The government plans to merge Export Development Fund (EDF) and the Malawi Agricultural and Industrial Investment Corporation (Maiic) plc, Times Business has established.
The government has disclosed this in a Memorandum of Economic and Financial Policies, which is accompanying the country’s Letter of Intent on measures it intends to implement under the Staff Monitoring Programme with Executive Board Involvement (PMB) to build a track record for Upper-Credit- Tranche (UCT) quality arrangement within the next 12 months.
According to the memorandum signed by Finance Minister Sosten Gwengwe and Reserve Bank of Malawi (RBM) Governor Wilson Banda, governance weaknesses at the EDF pose a risk to the government, in terms of contingent liabilities.
A contingent liability is a liability that may occur depending on the outcome of an uncertain future event. Contingent liabilities are recorded if the contingency is likely and the amount of the liability can be reasonably estimated.
“EDF is a wholly owned subsidiary of RBM but the government is working on modalities to merge EDF with Malawi Agricultural and Industrial Investment Corporation, PLC (Maiic),” the memorandum reads.
Early this year, a special audit report on EDF revealed that acts of negligence and abuse of office by the company’s management resulted in EDF losing K12.8 billion.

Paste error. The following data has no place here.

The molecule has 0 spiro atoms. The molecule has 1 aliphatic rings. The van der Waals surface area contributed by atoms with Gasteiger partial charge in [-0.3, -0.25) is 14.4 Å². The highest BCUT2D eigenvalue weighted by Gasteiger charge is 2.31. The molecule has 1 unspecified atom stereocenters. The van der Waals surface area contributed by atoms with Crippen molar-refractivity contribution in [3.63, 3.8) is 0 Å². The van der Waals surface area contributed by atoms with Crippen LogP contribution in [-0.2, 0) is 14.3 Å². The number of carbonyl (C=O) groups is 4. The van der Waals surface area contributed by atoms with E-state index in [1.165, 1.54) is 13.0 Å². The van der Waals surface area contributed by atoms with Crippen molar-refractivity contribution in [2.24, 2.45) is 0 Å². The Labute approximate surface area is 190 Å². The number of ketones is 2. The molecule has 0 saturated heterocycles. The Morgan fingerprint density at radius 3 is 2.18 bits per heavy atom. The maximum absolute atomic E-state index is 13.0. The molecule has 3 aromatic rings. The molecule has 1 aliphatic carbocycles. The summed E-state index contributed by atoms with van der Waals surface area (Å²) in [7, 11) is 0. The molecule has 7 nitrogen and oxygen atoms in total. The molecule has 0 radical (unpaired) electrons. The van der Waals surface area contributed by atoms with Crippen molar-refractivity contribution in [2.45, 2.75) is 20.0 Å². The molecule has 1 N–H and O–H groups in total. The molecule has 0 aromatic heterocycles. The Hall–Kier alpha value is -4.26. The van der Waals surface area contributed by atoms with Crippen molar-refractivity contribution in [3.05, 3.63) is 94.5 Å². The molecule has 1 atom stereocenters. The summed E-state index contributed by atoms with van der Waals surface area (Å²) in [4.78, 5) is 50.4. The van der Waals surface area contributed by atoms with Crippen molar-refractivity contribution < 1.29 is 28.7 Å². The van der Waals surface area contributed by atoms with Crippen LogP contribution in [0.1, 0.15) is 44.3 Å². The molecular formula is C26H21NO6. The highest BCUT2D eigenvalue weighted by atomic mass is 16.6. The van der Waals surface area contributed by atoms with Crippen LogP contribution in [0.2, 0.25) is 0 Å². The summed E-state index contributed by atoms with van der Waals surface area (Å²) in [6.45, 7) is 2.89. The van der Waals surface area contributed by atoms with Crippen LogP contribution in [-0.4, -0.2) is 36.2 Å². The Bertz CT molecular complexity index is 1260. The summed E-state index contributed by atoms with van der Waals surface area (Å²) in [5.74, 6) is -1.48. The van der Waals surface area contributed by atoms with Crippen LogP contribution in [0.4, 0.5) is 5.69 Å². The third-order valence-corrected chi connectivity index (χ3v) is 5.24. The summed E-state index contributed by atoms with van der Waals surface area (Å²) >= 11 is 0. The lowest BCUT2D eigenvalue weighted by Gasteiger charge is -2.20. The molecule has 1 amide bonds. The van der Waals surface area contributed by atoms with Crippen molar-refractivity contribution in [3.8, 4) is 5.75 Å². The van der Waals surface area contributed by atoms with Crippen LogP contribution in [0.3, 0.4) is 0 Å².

According to an audit by Fletcher and Evance, EDF lost the money through its Commodity Market Making (CMM) initiative which EDF management had allegedly been administering without adhering to laid down procedures.
In October this year, police arrested five officials from Transglobe Produce Limited and EDF over the alleged theft of K6.8 billion at EDF.
The arrest followed a decision by the High Court to dismiss an application by Transglobe officials restraining law enforcement agencies from effecting arrests on individuals involved in the matter.
Commenting on the proposed merger, Centre for Social Accountability and Transparency Executive Director Willy Kambwandira said the merger could be a step in the right direction.
“However, the problem is not always about these institutions; it is about the people we sometimes hire and put in these institutions. They are often partisan and compromised.
“So, the merger could be a beautiful reform, but as long as we continue hiring political party mercenaries to serve as CEOs, then we should not expect anything positive from this merger. We need to take politics out of these institutions,” Kambwandira said.